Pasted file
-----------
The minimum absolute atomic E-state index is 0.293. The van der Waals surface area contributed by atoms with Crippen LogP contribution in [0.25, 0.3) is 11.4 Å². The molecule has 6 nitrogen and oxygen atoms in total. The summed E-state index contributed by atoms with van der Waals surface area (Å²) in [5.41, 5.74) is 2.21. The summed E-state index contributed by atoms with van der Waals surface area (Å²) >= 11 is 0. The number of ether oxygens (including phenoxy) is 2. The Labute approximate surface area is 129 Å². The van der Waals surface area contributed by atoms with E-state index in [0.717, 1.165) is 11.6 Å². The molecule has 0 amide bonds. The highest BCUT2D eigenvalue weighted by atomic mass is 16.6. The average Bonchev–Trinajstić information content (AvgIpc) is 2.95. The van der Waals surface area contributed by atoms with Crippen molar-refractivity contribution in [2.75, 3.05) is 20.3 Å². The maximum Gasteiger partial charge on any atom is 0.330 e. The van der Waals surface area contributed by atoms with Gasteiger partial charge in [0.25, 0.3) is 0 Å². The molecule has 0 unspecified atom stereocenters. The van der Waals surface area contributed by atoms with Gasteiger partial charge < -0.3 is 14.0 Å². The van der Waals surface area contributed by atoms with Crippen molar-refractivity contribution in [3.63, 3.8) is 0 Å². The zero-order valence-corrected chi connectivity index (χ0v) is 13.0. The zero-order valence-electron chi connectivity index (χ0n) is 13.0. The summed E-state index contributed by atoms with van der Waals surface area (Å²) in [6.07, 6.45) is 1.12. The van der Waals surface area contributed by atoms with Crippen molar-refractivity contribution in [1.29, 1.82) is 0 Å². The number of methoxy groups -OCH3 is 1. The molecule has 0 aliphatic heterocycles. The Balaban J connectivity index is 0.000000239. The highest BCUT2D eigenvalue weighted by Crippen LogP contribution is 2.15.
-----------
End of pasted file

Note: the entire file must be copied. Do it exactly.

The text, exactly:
The minimum absolute atomic E-state index is 0.293. The van der Waals surface area contributed by atoms with Crippen LogP contribution in [0.25, 0.3) is 11.4 Å². The molecule has 6 nitrogen and oxygen atoms in total. The summed E-state index contributed by atoms with van der Waals surface area (Å²) in [5.41, 5.74) is 2.21. The summed E-state index contributed by atoms with van der Waals surface area (Å²) >= 11 is 0. The number of ether oxygens (including phenoxy) is 2. The Labute approximate surface area is 129 Å². The van der Waals surface area contributed by atoms with E-state index in [0.717, 1.165) is 11.6 Å². The molecule has 0 amide bonds. The highest BCUT2D eigenvalue weighted by atomic mass is 16.6. The average Bonchev–Trinajstić information content (AvgIpc) is 2.95. The van der Waals surface area contributed by atoms with Crippen molar-refractivity contribution in [2.75, 3.05) is 20.3 Å². The maximum Gasteiger partial charge on any atom is 0.330 e. The van der Waals surface area contributed by atoms with Gasteiger partial charge in [0.25, 0.3) is 0 Å². The molecule has 0 unspecified atom stereocenters. The van der Waals surface area contributed by atoms with Gasteiger partial charge < -0.3 is 14.0 Å². The van der Waals surface area contributed by atoms with Crippen molar-refractivity contribution in [3.63, 3.8) is 0 Å². The zero-order valence-corrected chi connectivity index (χ0v) is 13.0. The zero-order valence-electron chi connectivity index (χ0n) is 13.0. The summed E-state index contributed by atoms with van der Waals surface area (Å²) in [6.07, 6.45) is 1.12. The van der Waals surface area contributed by atoms with Crippen molar-refractivity contribution in [1.29, 1.82) is 0 Å². The number of methoxy groups -OCH3 is 1. The molecule has 0 aliphatic heterocycles. The Balaban J connectivity index is 0.000000239. The highest BCUT2D eigenvalue weighted by Crippen LogP contribution is 2.15.